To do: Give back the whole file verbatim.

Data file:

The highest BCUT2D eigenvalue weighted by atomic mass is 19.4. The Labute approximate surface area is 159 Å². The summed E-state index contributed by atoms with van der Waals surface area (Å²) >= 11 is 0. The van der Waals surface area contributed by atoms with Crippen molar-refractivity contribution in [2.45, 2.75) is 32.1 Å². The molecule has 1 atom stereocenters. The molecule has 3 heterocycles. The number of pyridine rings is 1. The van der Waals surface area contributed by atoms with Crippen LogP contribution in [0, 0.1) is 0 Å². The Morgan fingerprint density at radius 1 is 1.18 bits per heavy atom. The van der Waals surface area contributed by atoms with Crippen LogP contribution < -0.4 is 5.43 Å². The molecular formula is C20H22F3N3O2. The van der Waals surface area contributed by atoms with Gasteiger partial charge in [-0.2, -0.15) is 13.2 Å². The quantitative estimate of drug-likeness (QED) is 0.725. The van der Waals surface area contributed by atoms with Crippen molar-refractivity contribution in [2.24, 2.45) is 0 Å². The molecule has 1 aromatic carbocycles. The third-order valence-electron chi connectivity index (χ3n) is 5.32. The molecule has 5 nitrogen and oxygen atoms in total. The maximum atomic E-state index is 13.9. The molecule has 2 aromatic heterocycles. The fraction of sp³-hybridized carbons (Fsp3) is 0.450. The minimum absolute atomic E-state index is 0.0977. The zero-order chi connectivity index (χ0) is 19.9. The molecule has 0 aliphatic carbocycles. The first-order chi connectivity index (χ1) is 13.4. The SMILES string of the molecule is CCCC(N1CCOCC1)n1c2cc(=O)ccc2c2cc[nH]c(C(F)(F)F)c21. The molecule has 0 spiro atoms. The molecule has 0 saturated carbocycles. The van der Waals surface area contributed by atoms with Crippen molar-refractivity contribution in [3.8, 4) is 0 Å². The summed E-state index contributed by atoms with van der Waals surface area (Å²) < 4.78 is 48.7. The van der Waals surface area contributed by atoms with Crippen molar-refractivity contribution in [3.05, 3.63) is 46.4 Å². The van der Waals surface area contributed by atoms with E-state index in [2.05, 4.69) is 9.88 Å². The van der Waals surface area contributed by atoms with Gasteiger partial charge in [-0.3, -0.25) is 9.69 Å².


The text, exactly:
The highest BCUT2D eigenvalue weighted by atomic mass is 19.4. The Labute approximate surface area is 159 Å². The summed E-state index contributed by atoms with van der Waals surface area (Å²) >= 11 is 0. The van der Waals surface area contributed by atoms with Crippen molar-refractivity contribution in [2.45, 2.75) is 32.1 Å². The molecule has 1 atom stereocenters. The molecule has 3 heterocycles. The number of pyridine rings is 1. The van der Waals surface area contributed by atoms with Crippen LogP contribution in [0, 0.1) is 0 Å². The Morgan fingerprint density at radius 1 is 1.18 bits per heavy atom. The van der Waals surface area contributed by atoms with Crippen LogP contribution < -0.4 is 5.43 Å². The molecular formula is C20H22F3N3O2. The van der Waals surface area contributed by atoms with Gasteiger partial charge in [-0.2, -0.15) is 13.2 Å². The quantitative estimate of drug-likeness (QED) is 0.725. The van der Waals surface area contributed by atoms with Crippen molar-refractivity contribution in [2.24, 2.45) is 0 Å². The molecule has 1 aromatic carbocycles. The third-order valence-electron chi connectivity index (χ3n) is 5.32. The molecule has 5 nitrogen and oxygen atoms in total. The maximum atomic E-state index is 13.9. The molecule has 2 aromatic heterocycles. The fraction of sp³-hybridized carbons (Fsp3) is 0.450. The minimum absolute atomic E-state index is 0.0977. The zero-order chi connectivity index (χ0) is 19.9. The molecule has 0 aliphatic carbocycles. The first-order chi connectivity index (χ1) is 13.4. The SMILES string of the molecule is CCCC(N1CCOCC1)n1c2cc(=O)ccc2c2cc[nH]c(C(F)(F)F)c21. The molecule has 0 spiro atoms. The molecule has 0 saturated carbocycles. The van der Waals surface area contributed by atoms with Crippen molar-refractivity contribution in [3.8, 4) is 0 Å². The summed E-state index contributed by atoms with van der Waals surface area (Å²) < 4.78 is 48.7. The van der Waals surface area contributed by atoms with Crippen molar-refractivity contribution in [3.05, 3.63) is 46.4 Å². The van der Waals surface area contributed by atoms with E-state index in [2.05, 4.69) is 9.88 Å². The van der Waals surface area contributed by atoms with Gasteiger partial charge in [-0.3, -0.25) is 9.69 Å².